Whiteness of a Different Color tells us about the varying, and inevitably failing, attempts to come to terms with the concept of "whiteness", which, despite its vicissitude and inconclusiveness, was, and still is, one of the most important notions in American political culture...True to his "identities" as historian and American Studies scholar, Jacobson's sources are tremendously varied, ranging from novels, films, print journals, to legal records, colonial charters, and state constitutions...The book's argument is most convincing. (Christiane Harzig International Review of Social History)

[Matthew Frye Jacobson's] analysis of the European immigrant experiences, American racial classifications and "their fluidity over time" is a valuable addition to the flourishing genre of "whiteness studies" in the fields of labour and working-class history...Racial categories and perceptions, Jacobson argues, are cultural and political fabrications, reflections of power relationships in a society that has periodically needed to construct (and reconstruct) an "American" and "white" identity out of an increasingly polyglot European immigrant population...Whiteness of a Different Color is a subtle and sensitive exegesis and deconstruction of the immigrant experience in American culture. (John White Times Higher Education Supplement)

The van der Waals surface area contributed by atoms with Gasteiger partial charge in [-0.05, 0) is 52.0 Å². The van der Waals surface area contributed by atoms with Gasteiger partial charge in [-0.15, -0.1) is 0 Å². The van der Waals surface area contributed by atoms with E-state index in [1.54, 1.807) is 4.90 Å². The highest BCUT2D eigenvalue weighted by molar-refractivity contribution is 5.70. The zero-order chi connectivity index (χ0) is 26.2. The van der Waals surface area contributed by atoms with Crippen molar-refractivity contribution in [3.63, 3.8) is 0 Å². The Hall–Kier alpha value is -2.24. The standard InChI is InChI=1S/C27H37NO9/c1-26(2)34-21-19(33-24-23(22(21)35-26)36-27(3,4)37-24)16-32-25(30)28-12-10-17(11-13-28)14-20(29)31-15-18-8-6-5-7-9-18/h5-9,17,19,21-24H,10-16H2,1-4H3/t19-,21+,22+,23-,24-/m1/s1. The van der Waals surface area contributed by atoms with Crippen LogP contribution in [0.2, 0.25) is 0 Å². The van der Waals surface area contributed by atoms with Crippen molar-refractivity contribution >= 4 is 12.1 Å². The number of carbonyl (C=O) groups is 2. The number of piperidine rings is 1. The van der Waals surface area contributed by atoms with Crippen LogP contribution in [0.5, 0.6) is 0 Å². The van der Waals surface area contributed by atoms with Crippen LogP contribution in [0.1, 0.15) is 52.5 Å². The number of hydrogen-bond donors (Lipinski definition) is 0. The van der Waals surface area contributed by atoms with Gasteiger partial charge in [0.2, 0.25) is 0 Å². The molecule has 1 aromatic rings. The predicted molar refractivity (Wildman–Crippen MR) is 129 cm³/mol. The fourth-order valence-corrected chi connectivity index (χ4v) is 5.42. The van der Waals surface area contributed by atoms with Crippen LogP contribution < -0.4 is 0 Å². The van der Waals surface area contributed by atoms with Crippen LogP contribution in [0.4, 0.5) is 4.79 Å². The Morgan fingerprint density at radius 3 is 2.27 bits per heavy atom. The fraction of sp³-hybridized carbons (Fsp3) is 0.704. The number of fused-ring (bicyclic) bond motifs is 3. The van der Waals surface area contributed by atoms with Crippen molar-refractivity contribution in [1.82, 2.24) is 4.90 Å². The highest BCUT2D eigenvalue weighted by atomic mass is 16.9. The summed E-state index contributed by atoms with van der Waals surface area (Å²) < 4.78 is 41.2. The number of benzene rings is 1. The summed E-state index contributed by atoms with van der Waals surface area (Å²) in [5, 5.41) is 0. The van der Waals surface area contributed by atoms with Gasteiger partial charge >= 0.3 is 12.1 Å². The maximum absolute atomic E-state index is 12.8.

Jacobson builds a history of how the category of "whiteness" plays in American history...His goal is to demystify, and the tone he takes does exactly that. Wry and often sarcastic, his bite is sharpened by his ability to pick out the dark, unintentional humor from his sources. (Willoughby Mariano New Haven Advocate)

Jacobson's important book helps to fill an important gap in the literature about the history of European immigrants assuming different racial identities in the United States...Because of its broad sweep of history, Jacobson is able to reveal previously ignored ways in which anti-racism coalitions have succeeded without yielding to assimilationist ideology. (Louis Anthes H-Net Reviews)

Jacobson has written a provocative, nuanced account of American race formation and especially of the way in which many American immigrants from Europe were cast initially as "nonwhites" in the late 19th century...Using a variety of sources, including film and fiction, Jacobson concludes that whiteness is clearly a socially constructed category infinitely malleable as a political tool. This historical survey is highly recommended for all libraries. (Anthony O. Edmonds Library Journal)

This groundbreaking book advances the study of white identity (both as category and as consciousness) significantly. It takes intellectual chances and makes the risks pay off. (David Roediger, author of The Wages of Whiteness)

Whiteness of a Different Color is nothing less than a powerful synthesis of American history. Viewing the U.S. through the prism of race, Matthew Frye Jacobson re-writes 'immigrant history' and, in the process, discovers the key to America's past and future. (Robin D.G. Kelley, author of Race Rebels)

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46 of 51 people found the following review helpful By Dianne Foster HALL OF FAME on April 30, 2002
Format: Paperback